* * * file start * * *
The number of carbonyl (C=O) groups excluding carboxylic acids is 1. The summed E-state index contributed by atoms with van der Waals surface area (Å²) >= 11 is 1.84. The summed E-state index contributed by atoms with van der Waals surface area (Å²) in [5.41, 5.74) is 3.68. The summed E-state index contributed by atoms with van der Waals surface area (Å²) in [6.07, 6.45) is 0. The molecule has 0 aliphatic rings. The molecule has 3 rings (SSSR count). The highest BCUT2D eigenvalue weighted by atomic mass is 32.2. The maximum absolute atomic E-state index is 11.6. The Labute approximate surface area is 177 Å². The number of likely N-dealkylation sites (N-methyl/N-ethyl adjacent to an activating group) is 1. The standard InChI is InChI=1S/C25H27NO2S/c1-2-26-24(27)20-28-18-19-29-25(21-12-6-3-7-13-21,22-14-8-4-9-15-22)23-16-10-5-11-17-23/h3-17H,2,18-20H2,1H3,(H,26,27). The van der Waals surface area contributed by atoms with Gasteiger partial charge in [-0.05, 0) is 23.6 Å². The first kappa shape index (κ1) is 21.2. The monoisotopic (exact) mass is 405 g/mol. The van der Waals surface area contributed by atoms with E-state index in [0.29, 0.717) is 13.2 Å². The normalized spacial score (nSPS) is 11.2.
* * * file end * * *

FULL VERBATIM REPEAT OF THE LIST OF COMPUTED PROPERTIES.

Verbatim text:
The number of carbonyl (C=O) groups excluding carboxylic acids is 1. The summed E-state index contributed by atoms with van der Waals surface area (Å²) >= 11 is 1.84. The summed E-state index contributed by atoms with van der Waals surface area (Å²) in [5.41, 5.74) is 3.68. The summed E-state index contributed by atoms with van der Waals surface area (Å²) in [6.07, 6.45) is 0. The molecule has 0 aliphatic rings. The molecule has 3 rings (SSSR count). The highest BCUT2D eigenvalue weighted by atomic mass is 32.2. The maximum absolute atomic E-state index is 11.6. The Labute approximate surface area is 177 Å². The number of likely N-dealkylation sites (N-methyl/N-ethyl adjacent to an activating group) is 1. The standard InChI is InChI=1S/C25H27NO2S/c1-2-26-24(27)20-28-18-19-29-25(21-12-6-3-7-13-21,22-14-8-4-9-15-22)23-16-10-5-11-17-23/h3-17H,2,18-20H2,1H3,(H,26,27). The van der Waals surface area contributed by atoms with Gasteiger partial charge in [-0.05, 0) is 23.6 Å². The first kappa shape index (κ1) is 21.2. The monoisotopic (exact) mass is 405 g/mol. The van der Waals surface area contributed by atoms with E-state index in [0.29, 0.717) is 13.2 Å². The normalized spacial score (nSPS) is 11.2.